Nothing beats the feeling of sweat pouring down all over your body during an intense outdoor workout. Exercising outdoors is beneficial to your health. You’ll be able to sweat out with the help of sun’s soothing warmth while inhaling fresh air.
Working out in the heat is okay, as long as you’re aware of your body’s limitations. If you work out in a very hot and humid weather, however, the idea may backfire on you. Health hazards such as dehydration, heat stroke, and heat exhaustion may get in the way if you push your body to its limits.
If you want to still feel the burn in your muscles without being sick, here are five ways you can work out safely in hot weather.
1. Acclimate to the heat
Sooner or later, the winter will pass and you have to deal with hot atmosphere once again. If you are used to working out outdoors but the climate is becoming hotter than usual, what you can do first is to acclimate. Acclimating to heat results in physiological changes within your body which make it much easier for you to work, play or exercise in a very hot climate.
Barry Franklin, Ph.D., director of preventive cardiology at William Beaumont Hospital in Royal Oak Minnesota suggests taking 15-minute walks outside for four to 14 days to allow your body to cope with extreme heat. After acclimating, you can go back to your full workout.
Doha, Qatar. A few days to acclimate in the desert heat before the #world50kchampionships
— @tommy_rivs (@tommy_rivs) November 7, 2016
2. Wear the right gear and clothing
What you wear matters. If you’re working out in a hot weather, go for lightweight and sweat-wicking clothing in lighter colors. Never wear heavy and dark-colored clothes for these quickly absorb heat and make you feel uncomfortably wrapped in a warm blanket. You should also go for loose clothes to enable more air to circulate all over your skin and cool your body.
Aside from these stay-cool apparels, try to invest in sportswear designed for exercising in hot weather. Fitness brands are developing innovative fabrics that work with your body to help cool it down like sportswear and intimate apparels with double-sided fabrics that wick moisture from your skin, running caps and UV-blocking sunglasses.
Since sunburn decreases the body’s ability to cool itself, applying sunscreen is more than just a cosmetic move. Don’t forget to apply water-resistant sunscreen with a minimum of SPF 30 or higher 30 minutes before going out. Be mindful that even when you’re in a cool, aquatic environment, you can still be affected by harsh sun damage. If you tend to swim outdoors, don’t forget to wear high-quality rash guards and swim caps to protect your sensitive skin and hair from sunburn and damage.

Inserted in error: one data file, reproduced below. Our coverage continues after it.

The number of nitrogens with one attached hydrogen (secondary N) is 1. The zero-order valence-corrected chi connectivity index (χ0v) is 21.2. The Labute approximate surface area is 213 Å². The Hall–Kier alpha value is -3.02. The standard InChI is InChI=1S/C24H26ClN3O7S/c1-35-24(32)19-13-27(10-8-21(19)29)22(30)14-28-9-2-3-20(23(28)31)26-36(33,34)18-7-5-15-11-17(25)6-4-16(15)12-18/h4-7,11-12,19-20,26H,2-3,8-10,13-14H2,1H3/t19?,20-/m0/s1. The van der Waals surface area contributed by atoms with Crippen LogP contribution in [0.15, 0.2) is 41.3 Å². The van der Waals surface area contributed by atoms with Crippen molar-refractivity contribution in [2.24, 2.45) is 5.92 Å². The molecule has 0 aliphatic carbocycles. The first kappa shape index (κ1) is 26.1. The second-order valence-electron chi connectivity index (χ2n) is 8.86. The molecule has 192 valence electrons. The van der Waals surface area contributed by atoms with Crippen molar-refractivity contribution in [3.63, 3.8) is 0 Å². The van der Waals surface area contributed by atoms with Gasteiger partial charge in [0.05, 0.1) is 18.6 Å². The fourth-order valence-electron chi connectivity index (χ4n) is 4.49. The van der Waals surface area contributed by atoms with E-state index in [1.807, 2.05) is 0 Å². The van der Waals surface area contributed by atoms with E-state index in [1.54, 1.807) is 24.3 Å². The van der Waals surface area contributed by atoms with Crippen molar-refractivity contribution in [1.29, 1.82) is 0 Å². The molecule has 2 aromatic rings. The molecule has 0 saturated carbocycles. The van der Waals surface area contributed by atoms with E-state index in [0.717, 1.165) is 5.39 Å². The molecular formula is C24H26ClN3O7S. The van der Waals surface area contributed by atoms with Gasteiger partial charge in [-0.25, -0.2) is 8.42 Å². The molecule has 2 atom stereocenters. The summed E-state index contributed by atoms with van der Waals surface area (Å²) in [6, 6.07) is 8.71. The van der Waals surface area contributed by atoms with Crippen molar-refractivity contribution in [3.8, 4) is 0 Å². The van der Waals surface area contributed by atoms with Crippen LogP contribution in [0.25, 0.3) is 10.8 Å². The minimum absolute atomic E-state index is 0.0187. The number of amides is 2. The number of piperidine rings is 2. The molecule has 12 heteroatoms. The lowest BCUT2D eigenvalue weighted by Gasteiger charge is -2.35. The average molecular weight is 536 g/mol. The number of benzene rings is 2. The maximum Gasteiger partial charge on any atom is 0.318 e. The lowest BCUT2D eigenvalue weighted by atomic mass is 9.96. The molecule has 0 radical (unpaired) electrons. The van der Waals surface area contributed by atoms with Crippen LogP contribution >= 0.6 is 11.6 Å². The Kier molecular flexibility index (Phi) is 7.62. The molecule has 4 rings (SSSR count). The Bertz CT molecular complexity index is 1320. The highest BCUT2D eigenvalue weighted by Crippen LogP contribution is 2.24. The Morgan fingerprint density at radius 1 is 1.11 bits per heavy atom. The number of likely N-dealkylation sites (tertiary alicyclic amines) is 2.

3. Hydrate, hydrate, hydrate
Sweating enables you to lose a few pounds of water weight and it is important to replenish your water loss with enough fluids. You are likely to get dehydrated as the weather heats up. It would be a good move to weigh yourself before and after working out and replace each pound of weight loss with three cups of water.
If you exercise for a long duration at a high intensity, water may not be enough. Consider drinking sports drinks to refuel and re-hydrate your body more efficiently. Aside from fluids, you can also hydrate your body by eating water-rich foods like watermelon, broccoli, lettuce, apple, or celery sticks.
4. Opt for shaded areas
Avoiding the hottest part of the day is a no-brainer. The two best times to exercise is early in the morning to catch the cool or at night when the sun’s radiation is minimal. But, if you can’t resist jogging in the heat of a midday or afternoon, stick to shaded areas or wooded trails to avoid places that absorb heat such as asphalt or sand-filled areas.
5. Cool down by plunging into the pool
Myth: It is not safe to jump into a pool after a hot, vigorous workout.
Truth: Jumping into a pool is a fun and safe way to cool down and soothe your body after a tough gym regimen or even a simple jog.
If you’re feeling a little hot but you don’t want to go home yet, doing some pool-based tuck jumps might be the answer. Ellis Peters, a swim coach at Equinox in NYC recommends tuck jumps to allow your body to cool down while still dropping a few pounds. Tuck the knees into your chest then use your arms to help you jump and keep your balance. Repeat the workout for 10 times.
Noo! I'm heading back inside! Plunge in head first! I think of the pool as life😊 pic.twitter.com/7xre8JoFcs
— Cheyenne R. (@Lady_Nightfury1) October 15, 2016
When to say “I’m going inside”
It may ruin your mood not to finish your intense workout but it will pay more price if you don’t listen to your body. Exercise in a hot, humid weather can quickly increase your body’s core temperature and put you at risk of heat stroke or heat exhaustion. Dizziness, weakness, light-headedness, headache, muscle cramps, nausea, paling of the skin, rapid yet weak pulse, dark urine, and cool moist skin are some of the clear signs you have to look for.
Author Bio: Despite her busy daily routine, Carmina Natividad still manages to find time for a little self-pampering. Aside from hitting the pool during the weekends, she also finds interest in writing articles focused on health and wellness. She is now one of the writers for Swimprint, a go-to shop for swimming enthusiasts in the UK.